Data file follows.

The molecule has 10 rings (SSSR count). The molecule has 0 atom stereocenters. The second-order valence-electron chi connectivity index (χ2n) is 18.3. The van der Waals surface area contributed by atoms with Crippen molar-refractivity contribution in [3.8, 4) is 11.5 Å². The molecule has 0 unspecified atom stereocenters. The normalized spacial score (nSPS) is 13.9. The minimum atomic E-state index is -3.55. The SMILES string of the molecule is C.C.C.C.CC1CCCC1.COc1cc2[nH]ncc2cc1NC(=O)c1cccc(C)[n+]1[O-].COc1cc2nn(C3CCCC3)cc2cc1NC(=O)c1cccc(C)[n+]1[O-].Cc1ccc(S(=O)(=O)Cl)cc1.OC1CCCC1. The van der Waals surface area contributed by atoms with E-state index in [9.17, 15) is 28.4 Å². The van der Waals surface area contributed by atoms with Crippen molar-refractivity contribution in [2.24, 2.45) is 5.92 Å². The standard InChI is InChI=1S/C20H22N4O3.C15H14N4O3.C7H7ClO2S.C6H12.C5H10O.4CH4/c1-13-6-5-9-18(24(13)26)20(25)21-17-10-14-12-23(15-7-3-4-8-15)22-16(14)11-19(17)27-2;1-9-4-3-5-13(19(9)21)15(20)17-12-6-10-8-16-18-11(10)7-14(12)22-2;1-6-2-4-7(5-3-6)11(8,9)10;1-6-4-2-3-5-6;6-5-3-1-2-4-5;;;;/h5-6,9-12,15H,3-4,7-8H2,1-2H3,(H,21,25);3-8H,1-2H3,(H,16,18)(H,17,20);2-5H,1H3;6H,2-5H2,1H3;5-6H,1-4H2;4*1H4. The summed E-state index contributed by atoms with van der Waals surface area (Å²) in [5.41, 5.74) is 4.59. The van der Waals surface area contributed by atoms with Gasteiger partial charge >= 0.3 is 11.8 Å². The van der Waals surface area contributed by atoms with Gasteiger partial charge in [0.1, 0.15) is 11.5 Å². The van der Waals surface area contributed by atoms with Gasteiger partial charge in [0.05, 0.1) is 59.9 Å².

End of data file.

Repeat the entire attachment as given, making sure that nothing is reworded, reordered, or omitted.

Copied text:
The molecule has 10 rings (SSSR count). The molecule has 0 atom stereocenters. The second-order valence-electron chi connectivity index (χ2n) is 18.3. The van der Waals surface area contributed by atoms with Crippen molar-refractivity contribution in [3.8, 4) is 11.5 Å². The molecule has 0 unspecified atom stereocenters. The normalized spacial score (nSPS) is 13.9. The minimum atomic E-state index is -3.55. The SMILES string of the molecule is C.C.C.C.CC1CCCC1.COc1cc2[nH]ncc2cc1NC(=O)c1cccc(C)[n+]1[O-].COc1cc2nn(C3CCCC3)cc2cc1NC(=O)c1cccc(C)[n+]1[O-].Cc1ccc(S(=O)(=O)Cl)cc1.OC1CCCC1. The van der Waals surface area contributed by atoms with E-state index in [9.17, 15) is 28.4 Å². The van der Waals surface area contributed by atoms with Crippen molar-refractivity contribution in [2.24, 2.45) is 5.92 Å². The standard InChI is InChI=1S/C20H22N4O3.C15H14N4O3.C7H7ClO2S.C6H12.C5H10O.4CH4/c1-13-6-5-9-18(24(13)26)20(25)21-17-10-14-12-23(15-7-3-4-8-15)22-16(14)11-19(17)27-2;1-9-4-3-5-13(19(9)21)15(20)17-12-6-10-8-16-18-11(10)7-14(12)22-2;1-6-2-4-7(5-3-6)11(8,9)10;1-6-4-2-3-5-6;6-5-3-1-2-4-5;;;;/h5-6,9-12,15H,3-4,7-8H2,1-2H3,(H,21,25);3-8H,1-2H3,(H,16,18)(H,17,20);2-5H,1H3;6H,2-5H2,1H3;5-6H,1-4H2;4*1H4. The summed E-state index contributed by atoms with van der Waals surface area (Å²) in [5.41, 5.74) is 4.59. The van der Waals surface area contributed by atoms with Gasteiger partial charge >= 0.3 is 11.8 Å². The van der Waals surface area contributed by atoms with Gasteiger partial charge in [0.1, 0.15) is 11.5 Å². The van der Waals surface area contributed by atoms with Gasteiger partial charge in [0.05, 0.1) is 59.9 Å².